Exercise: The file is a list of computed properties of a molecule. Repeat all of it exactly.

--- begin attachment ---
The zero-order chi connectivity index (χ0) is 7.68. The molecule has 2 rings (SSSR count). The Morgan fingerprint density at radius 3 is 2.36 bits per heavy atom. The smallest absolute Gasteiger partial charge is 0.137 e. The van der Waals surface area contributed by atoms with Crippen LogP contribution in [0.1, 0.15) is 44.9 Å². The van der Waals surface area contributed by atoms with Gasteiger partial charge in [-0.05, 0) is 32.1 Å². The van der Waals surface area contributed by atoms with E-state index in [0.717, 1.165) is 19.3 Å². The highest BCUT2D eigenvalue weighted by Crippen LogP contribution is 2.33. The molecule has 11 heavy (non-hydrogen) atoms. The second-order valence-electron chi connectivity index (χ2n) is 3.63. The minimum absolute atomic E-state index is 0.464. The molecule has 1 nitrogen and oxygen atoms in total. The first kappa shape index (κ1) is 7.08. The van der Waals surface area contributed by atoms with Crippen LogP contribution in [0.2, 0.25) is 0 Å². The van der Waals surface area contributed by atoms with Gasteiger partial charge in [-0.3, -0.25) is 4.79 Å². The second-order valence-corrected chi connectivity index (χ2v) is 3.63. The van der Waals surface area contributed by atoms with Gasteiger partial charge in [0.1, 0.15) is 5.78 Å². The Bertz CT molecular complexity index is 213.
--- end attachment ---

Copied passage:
The zero-order chi connectivity index (χ0) is 7.68. The molecule has 2 rings (SSSR count). The Morgan fingerprint density at radius 3 is 2.36 bits per heavy atom. The smallest absolute Gasteiger partial charge is 0.137 e. The van der Waals surface area contributed by atoms with Crippen LogP contribution in [0.1, 0.15) is 44.9 Å². The van der Waals surface area contributed by atoms with Gasteiger partial charge in [-0.05, 0) is 32.1 Å². The van der Waals surface area contributed by atoms with E-state index in [0.717, 1.165) is 19.3 Å². The highest BCUT2D eigenvalue weighted by Crippen LogP contribution is 2.33. The molecule has 11 heavy (non-hydrogen) atoms. The second-order valence-electron chi connectivity index (χ2n) is 3.63. The minimum absolute atomic E-state index is 0.464. The molecule has 1 nitrogen and oxygen atoms in total. The first kappa shape index (κ1) is 7.08. The van der Waals surface area contributed by atoms with Crippen LogP contribution in [0.2, 0.25) is 0 Å². The van der Waals surface area contributed by atoms with Gasteiger partial charge in [-0.3, -0.25) is 4.79 Å². The second-order valence-corrected chi connectivity index (χ2v) is 3.63. The van der Waals surface area contributed by atoms with Gasteiger partial charge in [0.1, 0.15) is 5.78 Å². The Bertz CT molecular complexity index is 213.